Posted on February 22, 2011 by admin
If you haven’t read part 1 click here
Google wants to give its users the best customer experience possible. Therefore it is very important that they deliver HIGHLY RELEVANT results to all their customers/searchers. This is the cornerstone of Google’s entire business, if they don’t produce good search results their customers are going to start using other search engines like Yahoo, Bing etc.
So we know that the Google Algorithm (ranking process) is all about asking LOTS of questions. But how do we find out what questions Google are asking of our Websites. Matt Cutt’s (from Google) says that Google ask over 200 questions – I have a sneaky suspicion it is a LOT more than that.
The way we find out what the infamous questions are is through testing, experience and a gut feel. Pretty soon you start to see what works and what doesn’t. All of these 200 plus questions can be broken down into 2 sections.
Google needs to have a way of balancing the topicality/content (Onsite) of a website with the authority (Offsite) of the website. Google sees some websites as having more authority than others. For instance The Herald Sun website obviously has more authority than a little blog that has 5 posts about “how to make watermelon juice”.
But does that mean that this small blog will never be able to outrank a huge site like http://www.heraldsun.com.au? Absolutely not – If Google did this then the results they displayed wouldn’t be relevant.
For instance, if someone typed ‘how to make watermelon juice’ into Google which site would you rather see – a 5 post blog that tells you everything there is to know about making watermelon juice? Or an article from the Herald sun site that is about a football teams preseason training (but happens to mention the words watermelon juice once)?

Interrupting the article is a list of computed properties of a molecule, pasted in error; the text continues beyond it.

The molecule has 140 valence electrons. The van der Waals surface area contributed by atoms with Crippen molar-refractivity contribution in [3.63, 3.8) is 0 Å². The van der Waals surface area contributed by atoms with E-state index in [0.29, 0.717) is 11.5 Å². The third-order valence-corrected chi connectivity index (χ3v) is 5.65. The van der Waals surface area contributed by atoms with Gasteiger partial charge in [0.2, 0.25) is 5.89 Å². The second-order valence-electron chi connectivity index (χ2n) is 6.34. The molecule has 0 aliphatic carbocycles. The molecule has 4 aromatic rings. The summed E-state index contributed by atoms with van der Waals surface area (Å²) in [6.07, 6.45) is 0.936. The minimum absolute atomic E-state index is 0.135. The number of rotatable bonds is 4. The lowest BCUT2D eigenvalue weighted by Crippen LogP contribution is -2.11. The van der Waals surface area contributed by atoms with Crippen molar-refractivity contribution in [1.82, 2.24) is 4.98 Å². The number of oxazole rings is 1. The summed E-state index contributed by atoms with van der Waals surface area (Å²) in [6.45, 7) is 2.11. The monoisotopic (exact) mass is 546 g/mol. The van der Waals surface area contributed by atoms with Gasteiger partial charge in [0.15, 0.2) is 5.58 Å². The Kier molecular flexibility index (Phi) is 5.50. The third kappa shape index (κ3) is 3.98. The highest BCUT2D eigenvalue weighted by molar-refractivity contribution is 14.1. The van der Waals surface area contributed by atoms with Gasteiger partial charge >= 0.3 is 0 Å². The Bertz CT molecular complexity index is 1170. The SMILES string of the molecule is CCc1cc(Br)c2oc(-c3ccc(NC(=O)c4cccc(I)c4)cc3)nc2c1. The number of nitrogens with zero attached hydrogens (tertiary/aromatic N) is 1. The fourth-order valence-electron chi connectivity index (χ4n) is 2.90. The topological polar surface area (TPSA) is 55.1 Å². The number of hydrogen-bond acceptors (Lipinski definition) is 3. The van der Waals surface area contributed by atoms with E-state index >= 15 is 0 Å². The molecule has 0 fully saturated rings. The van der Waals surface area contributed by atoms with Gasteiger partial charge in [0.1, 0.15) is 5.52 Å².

Google has to balance the importance of the content and authority of all websites. Let’s have a quick look at the different types of questions Google asks.
Does the website…
- use the exact search phrase more than once?
- use the search phrase in a different order?
- use the search term in the Title?
- use the search term in the URL?
- use synonyms of the search phrase?
- use LSI words (relevant words to the search phrase)?
- have photos that are labelled with titles relevant to the search phrase?
- have a Google Friendly structure?
- link to sites that are relevant to the search phrase?
Does the website…
- have a good reputation or is it a bit spammy?
- have other pages that relate to the search phrase?
- have a low or high page rank?
- have incoming links from relevant sites?
- have incoming links that use anchor text that is the same as the search phrase?
Every time someone types a search phrase into Google it asks all of these questions (plus another 200 or so we haven’t mentioned) to every website that it knows. Every website that shows some relevance to the search phrase is given a score based on how well they answered the questions. The website that gets the highest score is rewarded with the no.1 ranking in Google’s results.
Simple as that